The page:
Mycobacterium tuberculosis (Mtb) is a significant global health problem, infecting one third of the world's population, and is the leading cause of death from a curable infectious disease. Attributable mortality rates were reported as 1,300,000 in 2012. Despite infection in humans since ancient times, we lack complete understanding of Mtb pathogenesis. Therapy is challenging due to the emergence of drug resistance, and the ability of Mtb to remain latent for extended periods in a state referred to as non-replicating (NR) Most current therapies are ineffective at eradicating NR Mtb, which has the potential to reactivate, causing disease. New therapeutics are needed that target both replicating (R) and NR Mtb. We have identified a novel class of compounds, nitrofuranyl calanolides (NCs), which achieve this goal. NCs are very potent against R and NR Mtb, are selective, and tolerated well by primary human cells. In addition, their ability to kill Mtb in primary human macrophages makes them an important class to study. Our project focuses on using NCs as tools to discover the biology of the dormant NR state and new druggable targets. We will accomplish this by finding NC-resistant bacteria that have mutations in the essential target(s), in addition to using metabolomics to identify essential pathways that are altered by NCs. Our preliminary data show that rv2466c, a gene of unknown function in Mtb, is an activating enzyme for NCs, leading to production of several conversion products in vitro, proposing a nitroreductase function for this enzyme. We will identify and synthesize these conversion products, and test their activity against Mtb. If active, these conversion products will be also used to identify potential targets important in killing R and NR Mtb. Moreover, we predict that in addition to its role in NC activation, rv2466c also plays a role in Mtb pathogenesis and dormancy. Evidence from transcriptome studies predict it to be important during stress conditions encountered in the host, which is supported by our preliminary findings showing its importance in oxidative stress resistance. We will further evaluate significance of Rv2466c by generating an rv2466c-knockout strain, and evaluating its phenotype in response to physiologic stresses and during in vivo mouse infections. Furthermore, we will evaluate its binding partners using co- immunoprecipitation strategies, while using information from the already available crystal structure to guide us better delineate sites important for enzymatic and binding activity.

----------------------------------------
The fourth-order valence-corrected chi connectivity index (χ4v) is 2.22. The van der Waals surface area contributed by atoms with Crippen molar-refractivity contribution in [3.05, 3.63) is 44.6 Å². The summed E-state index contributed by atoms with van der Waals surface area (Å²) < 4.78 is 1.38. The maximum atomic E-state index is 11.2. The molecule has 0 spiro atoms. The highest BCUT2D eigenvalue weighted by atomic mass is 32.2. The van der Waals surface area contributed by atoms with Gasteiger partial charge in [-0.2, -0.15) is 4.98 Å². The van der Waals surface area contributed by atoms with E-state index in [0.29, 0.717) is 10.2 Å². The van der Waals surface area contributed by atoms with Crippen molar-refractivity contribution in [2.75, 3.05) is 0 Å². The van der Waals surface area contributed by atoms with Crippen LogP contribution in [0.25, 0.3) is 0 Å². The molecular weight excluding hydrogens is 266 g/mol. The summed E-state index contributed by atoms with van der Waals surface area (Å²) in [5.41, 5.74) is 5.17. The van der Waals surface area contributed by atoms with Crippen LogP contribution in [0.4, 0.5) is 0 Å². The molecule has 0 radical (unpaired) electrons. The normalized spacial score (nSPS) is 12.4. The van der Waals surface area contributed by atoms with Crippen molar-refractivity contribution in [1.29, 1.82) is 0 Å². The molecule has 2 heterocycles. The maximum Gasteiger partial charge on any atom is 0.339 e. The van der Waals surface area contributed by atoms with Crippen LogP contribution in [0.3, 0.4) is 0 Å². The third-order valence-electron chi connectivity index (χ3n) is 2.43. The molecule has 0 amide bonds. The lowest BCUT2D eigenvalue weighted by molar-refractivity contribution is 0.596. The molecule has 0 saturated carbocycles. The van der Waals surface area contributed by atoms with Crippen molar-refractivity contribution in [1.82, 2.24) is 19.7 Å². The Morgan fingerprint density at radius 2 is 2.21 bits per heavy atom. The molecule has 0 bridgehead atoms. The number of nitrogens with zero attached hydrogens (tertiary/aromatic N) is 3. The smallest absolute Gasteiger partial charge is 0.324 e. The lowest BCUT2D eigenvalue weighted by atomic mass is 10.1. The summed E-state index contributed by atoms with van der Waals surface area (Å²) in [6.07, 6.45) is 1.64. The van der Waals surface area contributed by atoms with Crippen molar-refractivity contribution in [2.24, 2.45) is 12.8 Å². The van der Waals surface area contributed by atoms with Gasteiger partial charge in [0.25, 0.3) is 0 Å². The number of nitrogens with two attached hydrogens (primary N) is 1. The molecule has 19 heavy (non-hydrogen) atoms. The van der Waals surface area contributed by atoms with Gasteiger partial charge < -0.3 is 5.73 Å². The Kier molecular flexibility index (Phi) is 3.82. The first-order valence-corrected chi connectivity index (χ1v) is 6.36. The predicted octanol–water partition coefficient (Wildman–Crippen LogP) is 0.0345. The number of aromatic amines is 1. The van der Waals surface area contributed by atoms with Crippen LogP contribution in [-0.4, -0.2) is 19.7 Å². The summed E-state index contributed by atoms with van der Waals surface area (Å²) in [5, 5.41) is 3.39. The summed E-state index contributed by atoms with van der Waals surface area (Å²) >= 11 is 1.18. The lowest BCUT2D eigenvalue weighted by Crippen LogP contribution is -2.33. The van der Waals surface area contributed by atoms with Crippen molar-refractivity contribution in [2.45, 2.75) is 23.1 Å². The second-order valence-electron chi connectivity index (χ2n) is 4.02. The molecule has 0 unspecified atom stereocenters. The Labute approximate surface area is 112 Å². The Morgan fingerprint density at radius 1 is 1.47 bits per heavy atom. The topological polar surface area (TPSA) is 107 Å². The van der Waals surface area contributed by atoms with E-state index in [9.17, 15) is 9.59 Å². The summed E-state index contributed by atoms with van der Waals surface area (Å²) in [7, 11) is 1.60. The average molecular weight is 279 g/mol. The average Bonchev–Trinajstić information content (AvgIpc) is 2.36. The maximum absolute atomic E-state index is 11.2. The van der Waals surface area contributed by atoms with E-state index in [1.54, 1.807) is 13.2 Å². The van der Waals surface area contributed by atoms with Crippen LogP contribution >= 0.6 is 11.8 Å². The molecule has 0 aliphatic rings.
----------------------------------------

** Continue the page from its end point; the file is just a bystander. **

Public Health Relevance

Tuberculosis (TB) is a disease affecting one third of the world's population, and kills up to 160 people every hour. The goal of this mentored career development proposal is to better understand the mechanisms that can kill Mycobacterium tuberculosis in its dormant and replicating states, which will be important for optimizing and shortening therapy. In addition, we aim to determine the role of a specific gene (rv2466c) in mycobacterial pathogenesis and dormancy.

National Institute of Health (NIH)
National Institute of Allergy and Infectious Diseases (NIAID)
Clinical Investigator Award (CIA) (K08)
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Microbiology and Infectious Diseases B Subcommittee (MID)
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Lacourciere, Karen A
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Weill Medical College of Cornell University
Internal Medicine/Medicine
Schools of Medicine
New York
United States
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